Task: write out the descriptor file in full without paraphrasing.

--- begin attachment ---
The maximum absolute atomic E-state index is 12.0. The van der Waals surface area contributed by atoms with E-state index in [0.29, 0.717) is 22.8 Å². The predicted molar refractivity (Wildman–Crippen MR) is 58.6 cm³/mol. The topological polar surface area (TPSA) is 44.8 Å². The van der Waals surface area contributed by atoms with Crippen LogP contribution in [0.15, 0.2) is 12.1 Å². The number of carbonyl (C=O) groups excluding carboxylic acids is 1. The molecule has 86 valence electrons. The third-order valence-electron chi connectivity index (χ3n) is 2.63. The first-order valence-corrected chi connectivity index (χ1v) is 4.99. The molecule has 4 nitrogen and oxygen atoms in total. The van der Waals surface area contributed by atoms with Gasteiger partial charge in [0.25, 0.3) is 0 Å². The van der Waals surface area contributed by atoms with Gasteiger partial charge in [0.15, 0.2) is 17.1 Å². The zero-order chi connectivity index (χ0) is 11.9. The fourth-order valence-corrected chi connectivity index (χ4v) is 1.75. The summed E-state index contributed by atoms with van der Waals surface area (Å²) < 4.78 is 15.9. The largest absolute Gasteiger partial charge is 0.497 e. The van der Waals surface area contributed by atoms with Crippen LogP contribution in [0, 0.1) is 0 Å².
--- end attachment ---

The maximum absolute atomic E-state index is 12.0. The van der Waals surface area contributed by atoms with E-state index in [0.29, 0.717) is 22.8 Å². The predicted molar refractivity (Wildman–Crippen MR) is 58.6 cm³/mol. The topological polar surface area (TPSA) is 44.8 Å². The van der Waals surface area contributed by atoms with Crippen LogP contribution in [0.15, 0.2) is 12.1 Å². The number of carbonyl (C=O) groups excluding carboxylic acids is 1. The molecule has 86 valence electrons. The third-order valence-electron chi connectivity index (χ3n) is 2.63. The first-order valence-corrected chi connectivity index (χ1v) is 4.99. The molecule has 4 nitrogen and oxygen atoms in total. The van der Waals surface area contributed by atoms with Gasteiger partial charge in [0.25, 0.3) is 0 Å². The van der Waals surface area contributed by atoms with Gasteiger partial charge in [0.15, 0.2) is 17.1 Å². The zero-order chi connectivity index (χ0) is 11.9. The fourth-order valence-corrected chi connectivity index (χ4v) is 1.75. The summed E-state index contributed by atoms with van der Waals surface area (Å²) < 4.78 is 15.9. The largest absolute Gasteiger partial charge is 0.497 e. The van der Waals surface area contributed by atoms with Crippen LogP contribution in [0, 0.1) is 0 Å².